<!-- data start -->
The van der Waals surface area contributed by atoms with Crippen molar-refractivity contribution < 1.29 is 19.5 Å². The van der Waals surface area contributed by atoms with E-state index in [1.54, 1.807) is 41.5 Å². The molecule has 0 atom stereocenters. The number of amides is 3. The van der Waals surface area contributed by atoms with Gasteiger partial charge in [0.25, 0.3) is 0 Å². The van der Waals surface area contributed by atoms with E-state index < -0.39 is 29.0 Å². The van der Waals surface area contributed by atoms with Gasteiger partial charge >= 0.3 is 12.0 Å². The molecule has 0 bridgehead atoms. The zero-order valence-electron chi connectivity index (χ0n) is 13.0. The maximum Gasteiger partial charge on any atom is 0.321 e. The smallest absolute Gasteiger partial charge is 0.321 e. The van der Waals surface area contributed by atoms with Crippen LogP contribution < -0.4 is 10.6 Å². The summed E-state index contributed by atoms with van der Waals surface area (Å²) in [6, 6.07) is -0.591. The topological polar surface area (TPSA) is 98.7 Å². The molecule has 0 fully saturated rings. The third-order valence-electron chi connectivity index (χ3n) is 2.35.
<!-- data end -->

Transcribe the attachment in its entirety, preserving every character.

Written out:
The van der Waals surface area contributed by atoms with Crippen molar-refractivity contribution < 1.29 is 19.5 Å². The van der Waals surface area contributed by atoms with E-state index in [1.54, 1.807) is 41.5 Å². The molecule has 0 atom stereocenters. The number of amides is 3. The van der Waals surface area contributed by atoms with Gasteiger partial charge in [0.25, 0.3) is 0 Å². The van der Waals surface area contributed by atoms with E-state index < -0.39 is 29.0 Å². The van der Waals surface area contributed by atoms with Gasteiger partial charge >= 0.3 is 12.0 Å². The molecule has 0 bridgehead atoms. The zero-order valence-electron chi connectivity index (χ0n) is 13.0. The maximum Gasteiger partial charge on any atom is 0.321 e. The smallest absolute Gasteiger partial charge is 0.321 e. The van der Waals surface area contributed by atoms with Crippen LogP contribution < -0.4 is 10.6 Å². The summed E-state index contributed by atoms with van der Waals surface area (Å²) in [6, 6.07) is -0.591. The topological polar surface area (TPSA) is 98.7 Å². The molecule has 0 fully saturated rings. The third-order valence-electron chi connectivity index (χ3n) is 2.35.